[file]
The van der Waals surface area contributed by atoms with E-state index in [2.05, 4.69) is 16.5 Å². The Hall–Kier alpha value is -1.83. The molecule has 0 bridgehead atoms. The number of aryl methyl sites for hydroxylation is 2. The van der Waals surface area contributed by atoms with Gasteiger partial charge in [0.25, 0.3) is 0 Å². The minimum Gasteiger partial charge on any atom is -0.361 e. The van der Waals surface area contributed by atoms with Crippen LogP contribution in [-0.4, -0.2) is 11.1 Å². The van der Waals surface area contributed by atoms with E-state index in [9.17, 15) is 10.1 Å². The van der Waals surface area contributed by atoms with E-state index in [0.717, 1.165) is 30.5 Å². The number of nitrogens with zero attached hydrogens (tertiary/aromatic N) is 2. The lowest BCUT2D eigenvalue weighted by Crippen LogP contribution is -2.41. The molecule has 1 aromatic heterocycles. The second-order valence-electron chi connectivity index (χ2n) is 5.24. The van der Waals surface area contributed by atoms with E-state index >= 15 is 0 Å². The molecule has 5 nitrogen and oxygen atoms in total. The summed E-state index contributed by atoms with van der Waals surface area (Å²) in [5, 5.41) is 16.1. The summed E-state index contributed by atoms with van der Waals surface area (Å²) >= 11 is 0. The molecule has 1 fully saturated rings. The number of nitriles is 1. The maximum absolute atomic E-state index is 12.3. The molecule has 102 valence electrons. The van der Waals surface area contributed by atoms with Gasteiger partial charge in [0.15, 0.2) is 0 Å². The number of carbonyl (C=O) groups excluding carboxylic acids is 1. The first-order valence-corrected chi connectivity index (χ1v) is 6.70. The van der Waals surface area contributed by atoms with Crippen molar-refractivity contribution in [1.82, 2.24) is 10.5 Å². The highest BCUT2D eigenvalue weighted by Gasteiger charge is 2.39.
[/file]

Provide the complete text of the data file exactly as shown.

The van der Waals surface area contributed by atoms with E-state index in [2.05, 4.69) is 16.5 Å². The Hall–Kier alpha value is -1.83. The molecule has 0 bridgehead atoms. The number of aryl methyl sites for hydroxylation is 2. The van der Waals surface area contributed by atoms with Gasteiger partial charge in [0.25, 0.3) is 0 Å². The minimum Gasteiger partial charge on any atom is -0.361 e. The van der Waals surface area contributed by atoms with Crippen LogP contribution in [-0.4, -0.2) is 11.1 Å². The van der Waals surface area contributed by atoms with E-state index in [9.17, 15) is 10.1 Å². The van der Waals surface area contributed by atoms with E-state index in [0.717, 1.165) is 30.5 Å². The number of nitrogens with zero attached hydrogens (tertiary/aromatic N) is 2. The lowest BCUT2D eigenvalue weighted by Crippen LogP contribution is -2.41. The molecule has 1 aromatic heterocycles. The second-order valence-electron chi connectivity index (χ2n) is 5.24. The van der Waals surface area contributed by atoms with E-state index >= 15 is 0 Å². The molecule has 5 nitrogen and oxygen atoms in total. The summed E-state index contributed by atoms with van der Waals surface area (Å²) in [5, 5.41) is 16.1. The summed E-state index contributed by atoms with van der Waals surface area (Å²) >= 11 is 0. The molecule has 1 fully saturated rings. The number of nitriles is 1. The maximum absolute atomic E-state index is 12.3. The molecule has 102 valence electrons. The van der Waals surface area contributed by atoms with Gasteiger partial charge in [0.15, 0.2) is 0 Å². The number of carbonyl (C=O) groups excluding carboxylic acids is 1. The first-order valence-corrected chi connectivity index (χ1v) is 6.70. The van der Waals surface area contributed by atoms with Crippen molar-refractivity contribution in [1.82, 2.24) is 10.5 Å². The highest BCUT2D eigenvalue weighted by Gasteiger charge is 2.39.